Monday, March 12, 2007

Which Option would you opt for?

Work your Way up with your Wealth building Winners! (Contd.)

Performance Evaluation of Mutual Funds (contd.)

Back to the taxing question with a bang – Which Option would you opt for?

Asset allocation is a method by which you decide the percentage of total investments to be made in different asset classes such as equity and debt. So, when the value of your equity fund grows over a period of time, your exposure to that asset class increases. The key to success in equity investing is to book profits periodically, even if you are a long-term investor. Undoubtedly, the growth option can be described as the best as it advocates long term investing. However, investors have had mixed experiences over a period of time. There have been occasions when investors have sold their units only to see the NAV scale greater heights. Or, they may exit in panic when they see the NAV spiral downwards. Therefore, deciding the right time to rebalance, is a challenge for those who opt for the growth option.

The dividend payout option, allows you to book a profit at different levels without having to worry about the right or wrong time to do so. If you are nearing your retirement, have a low investible surplus, or are uncomfortable with volatility, you are better off opting for the dividend option. In doing so, you get to book profit periodically and divert the dividend amount into safer investment avenues. A dividend payout option may also be a good idea in the case of mid-cap funds or theme funds where the bulk of the returns are earned in short periods. But do not rely on the dividends as a source of income, as declaring dividends is completely at the fund's discretion.

Mutual funds can declare dividends only out of realised profits (less unrealised depreciation in the portfolio, if any). Therefore, the advantage of dividend reinvestment option is that, effectively, you would be booking profits and reinvesting it without paying either capital gains tax or STT at the time of investment (assuming the investment is made in an equity-oriented fund). On reinvestment, no entry load is payable and, therefore, there is no additional cost to you. Capital gains taxation on the dividend reinvestment portion arises only if it is sold within a year. Your cost of acquisition is higher than what it was at the time you entered the scheme, thereby, lowering the gains. This lowering of gains also applies to the gains that you made on the units you had purchased initially. This happens because your initial gains were paid out in the form of dividends. Basically, what a dividend re-investment option does is to convert your capital gains into tax-free dividends and then allow the capital gains to generate gains again. It is only when you book profits or exit a scheme that the gains are subject to tax. So, in effect, although you have made gains twice, you end up paying taxes just once. But the point to be noted is that the entire tax-free dividend amount is reinvested on a particular day, which in a way is timing the market. Considering that timing the market is not a strategy that works all the time, re-investment option may not prove effective at all times. The time it takes to receive dividends and redeploy them, can be better spent by keeping the funds invested. Added to this is the dilemma for finding good opportunities to invest in.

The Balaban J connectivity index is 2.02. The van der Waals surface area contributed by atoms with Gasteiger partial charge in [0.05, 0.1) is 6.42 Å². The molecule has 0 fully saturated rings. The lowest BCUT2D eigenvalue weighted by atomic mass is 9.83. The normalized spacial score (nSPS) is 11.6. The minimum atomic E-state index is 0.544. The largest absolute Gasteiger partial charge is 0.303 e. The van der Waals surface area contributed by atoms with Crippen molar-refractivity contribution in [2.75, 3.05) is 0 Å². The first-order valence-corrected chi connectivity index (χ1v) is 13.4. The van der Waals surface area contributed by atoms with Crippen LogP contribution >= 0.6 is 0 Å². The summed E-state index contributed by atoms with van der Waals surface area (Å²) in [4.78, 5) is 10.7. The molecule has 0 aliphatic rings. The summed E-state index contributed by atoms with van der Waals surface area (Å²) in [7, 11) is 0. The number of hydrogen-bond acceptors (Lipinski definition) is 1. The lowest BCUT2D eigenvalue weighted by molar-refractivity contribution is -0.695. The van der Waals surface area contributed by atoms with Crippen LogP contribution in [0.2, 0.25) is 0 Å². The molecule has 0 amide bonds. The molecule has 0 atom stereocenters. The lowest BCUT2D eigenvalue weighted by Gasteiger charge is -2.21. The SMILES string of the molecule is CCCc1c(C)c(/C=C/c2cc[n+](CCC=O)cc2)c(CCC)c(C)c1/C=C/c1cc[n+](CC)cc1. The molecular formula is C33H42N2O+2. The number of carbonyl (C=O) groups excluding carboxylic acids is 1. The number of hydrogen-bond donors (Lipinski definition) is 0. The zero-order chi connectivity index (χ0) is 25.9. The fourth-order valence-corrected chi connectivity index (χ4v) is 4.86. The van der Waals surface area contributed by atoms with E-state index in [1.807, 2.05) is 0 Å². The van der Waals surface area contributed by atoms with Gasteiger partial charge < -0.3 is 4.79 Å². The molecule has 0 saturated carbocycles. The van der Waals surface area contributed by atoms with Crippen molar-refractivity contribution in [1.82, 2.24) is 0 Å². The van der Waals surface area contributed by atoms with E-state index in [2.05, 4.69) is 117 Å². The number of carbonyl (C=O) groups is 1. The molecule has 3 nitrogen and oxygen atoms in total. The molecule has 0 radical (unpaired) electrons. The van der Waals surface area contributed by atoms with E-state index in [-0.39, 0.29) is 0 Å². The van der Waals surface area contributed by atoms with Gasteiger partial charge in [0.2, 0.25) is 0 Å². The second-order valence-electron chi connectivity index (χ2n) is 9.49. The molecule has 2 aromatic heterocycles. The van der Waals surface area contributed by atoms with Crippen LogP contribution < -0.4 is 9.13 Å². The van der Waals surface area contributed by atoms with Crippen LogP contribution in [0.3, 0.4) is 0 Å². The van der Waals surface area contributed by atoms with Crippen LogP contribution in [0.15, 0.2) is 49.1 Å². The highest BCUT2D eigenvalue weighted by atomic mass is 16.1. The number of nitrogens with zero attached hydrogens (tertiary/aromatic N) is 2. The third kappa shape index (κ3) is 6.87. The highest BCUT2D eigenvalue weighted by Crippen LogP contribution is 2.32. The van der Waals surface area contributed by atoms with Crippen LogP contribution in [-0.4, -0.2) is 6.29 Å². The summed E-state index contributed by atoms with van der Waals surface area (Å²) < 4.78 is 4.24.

It is against this backdrop that I intend to lead you to the option that will enhance your post-tax returns.

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